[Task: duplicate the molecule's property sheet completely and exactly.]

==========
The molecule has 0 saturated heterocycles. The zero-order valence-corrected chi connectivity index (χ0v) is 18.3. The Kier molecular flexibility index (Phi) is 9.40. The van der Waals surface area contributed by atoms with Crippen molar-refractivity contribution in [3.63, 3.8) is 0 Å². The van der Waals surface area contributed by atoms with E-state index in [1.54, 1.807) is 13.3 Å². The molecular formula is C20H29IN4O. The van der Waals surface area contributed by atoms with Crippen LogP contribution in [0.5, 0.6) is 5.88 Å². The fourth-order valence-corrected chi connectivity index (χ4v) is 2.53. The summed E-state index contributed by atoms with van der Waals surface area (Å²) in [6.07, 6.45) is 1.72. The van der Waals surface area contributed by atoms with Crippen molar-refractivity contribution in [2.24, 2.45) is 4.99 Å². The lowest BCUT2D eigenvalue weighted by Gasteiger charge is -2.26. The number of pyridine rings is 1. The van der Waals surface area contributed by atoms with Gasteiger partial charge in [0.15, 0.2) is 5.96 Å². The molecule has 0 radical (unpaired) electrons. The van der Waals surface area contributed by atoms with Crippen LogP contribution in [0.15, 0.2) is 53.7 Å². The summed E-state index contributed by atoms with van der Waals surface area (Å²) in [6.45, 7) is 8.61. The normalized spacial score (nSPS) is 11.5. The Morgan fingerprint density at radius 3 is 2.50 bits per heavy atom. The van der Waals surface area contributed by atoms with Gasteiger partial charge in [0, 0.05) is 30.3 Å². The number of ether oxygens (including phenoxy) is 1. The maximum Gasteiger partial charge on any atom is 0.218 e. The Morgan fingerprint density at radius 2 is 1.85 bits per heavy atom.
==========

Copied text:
The molecule has 0 saturated heterocycles. The zero-order valence-corrected chi connectivity index (χ0v) is 18.3. The Kier molecular flexibility index (Phi) is 9.40. The van der Waals surface area contributed by atoms with Crippen molar-refractivity contribution in [3.63, 3.8) is 0 Å². The van der Waals surface area contributed by atoms with E-state index in [1.54, 1.807) is 13.3 Å². The molecular formula is C20H29IN4O. The van der Waals surface area contributed by atoms with Crippen LogP contribution in [0.5, 0.6) is 5.88 Å². The fourth-order valence-corrected chi connectivity index (χ4v) is 2.53. The summed E-state index contributed by atoms with van der Waals surface area (Å²) in [6.07, 6.45) is 1.72. The van der Waals surface area contributed by atoms with Crippen molar-refractivity contribution in [2.24, 2.45) is 4.99 Å². The lowest BCUT2D eigenvalue weighted by Gasteiger charge is -2.26. The number of pyridine rings is 1. The van der Waals surface area contributed by atoms with Gasteiger partial charge in [0.15, 0.2) is 5.96 Å². The molecule has 0 radical (unpaired) electrons. The van der Waals surface area contributed by atoms with Crippen LogP contribution in [0.15, 0.2) is 53.7 Å². The summed E-state index contributed by atoms with van der Waals surface area (Å²) in [6.45, 7) is 8.61. The normalized spacial score (nSPS) is 11.5. The Morgan fingerprint density at radius 3 is 2.50 bits per heavy atom. The van der Waals surface area contributed by atoms with Gasteiger partial charge in [0, 0.05) is 30.3 Å². The number of ether oxygens (including phenoxy) is 1. The maximum Gasteiger partial charge on any atom is 0.218 e. The Morgan fingerprint density at radius 2 is 1.85 bits per heavy atom.